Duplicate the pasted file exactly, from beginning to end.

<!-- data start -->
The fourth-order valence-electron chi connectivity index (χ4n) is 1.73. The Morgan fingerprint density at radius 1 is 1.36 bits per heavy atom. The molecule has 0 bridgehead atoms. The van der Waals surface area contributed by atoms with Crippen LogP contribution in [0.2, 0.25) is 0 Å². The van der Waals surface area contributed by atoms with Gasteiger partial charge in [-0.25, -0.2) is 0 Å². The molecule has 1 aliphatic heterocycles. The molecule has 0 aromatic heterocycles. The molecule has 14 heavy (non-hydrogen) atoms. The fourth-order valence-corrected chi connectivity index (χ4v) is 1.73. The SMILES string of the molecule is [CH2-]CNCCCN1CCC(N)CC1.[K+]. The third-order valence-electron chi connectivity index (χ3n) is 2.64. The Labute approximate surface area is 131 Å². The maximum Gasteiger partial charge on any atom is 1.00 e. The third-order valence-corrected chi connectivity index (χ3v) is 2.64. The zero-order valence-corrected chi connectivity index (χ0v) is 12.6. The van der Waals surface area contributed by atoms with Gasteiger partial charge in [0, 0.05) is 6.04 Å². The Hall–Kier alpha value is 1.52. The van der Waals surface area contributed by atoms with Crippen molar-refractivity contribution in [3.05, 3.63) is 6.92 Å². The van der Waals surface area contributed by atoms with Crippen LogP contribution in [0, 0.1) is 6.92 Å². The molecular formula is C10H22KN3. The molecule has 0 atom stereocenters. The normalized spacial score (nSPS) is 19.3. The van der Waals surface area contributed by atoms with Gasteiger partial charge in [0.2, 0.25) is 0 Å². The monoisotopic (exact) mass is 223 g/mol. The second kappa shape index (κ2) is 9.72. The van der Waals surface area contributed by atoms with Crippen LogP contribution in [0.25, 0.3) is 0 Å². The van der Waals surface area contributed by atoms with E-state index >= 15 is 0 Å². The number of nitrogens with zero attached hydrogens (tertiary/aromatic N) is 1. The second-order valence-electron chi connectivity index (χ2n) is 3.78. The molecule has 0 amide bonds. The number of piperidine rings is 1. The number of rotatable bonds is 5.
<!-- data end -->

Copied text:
The fourth-order valence-electron chi connectivity index (χ4n) is 1.73. The Morgan fingerprint density at radius 1 is 1.36 bits per heavy atom. The molecule has 0 bridgehead atoms. The van der Waals surface area contributed by atoms with Crippen LogP contribution in [0.2, 0.25) is 0 Å². The van der Waals surface area contributed by atoms with Gasteiger partial charge in [-0.25, -0.2) is 0 Å². The molecule has 1 aliphatic heterocycles. The molecule has 0 aromatic heterocycles. The molecule has 14 heavy (non-hydrogen) atoms. The fourth-order valence-corrected chi connectivity index (χ4v) is 1.73. The SMILES string of the molecule is [CH2-]CNCCCN1CCC(N)CC1.[K+]. The third-order valence-electron chi connectivity index (χ3n) is 2.64. The Labute approximate surface area is 131 Å². The maximum Gasteiger partial charge on any atom is 1.00 e. The third-order valence-corrected chi connectivity index (χ3v) is 2.64. The zero-order valence-corrected chi connectivity index (χ0v) is 12.6. The van der Waals surface area contributed by atoms with Gasteiger partial charge in [0, 0.05) is 6.04 Å². The Hall–Kier alpha value is 1.52. The van der Waals surface area contributed by atoms with Crippen molar-refractivity contribution in [3.05, 3.63) is 6.92 Å². The van der Waals surface area contributed by atoms with Crippen LogP contribution in [0, 0.1) is 6.92 Å². The molecular formula is C10H22KN3. The molecule has 0 atom stereocenters. The normalized spacial score (nSPS) is 19.3. The van der Waals surface area contributed by atoms with Gasteiger partial charge in [0.2, 0.25) is 0 Å². The monoisotopic (exact) mass is 223 g/mol. The second kappa shape index (κ2) is 9.72. The van der Waals surface area contributed by atoms with Crippen LogP contribution in [0.25, 0.3) is 0 Å². The van der Waals surface area contributed by atoms with E-state index >= 15 is 0 Å². The number of nitrogens with zero attached hydrogens (tertiary/aromatic N) is 1. The second-order valence-electron chi connectivity index (χ2n) is 3.78. The molecule has 0 amide bonds. The number of piperidine rings is 1. The number of rotatable bonds is 5.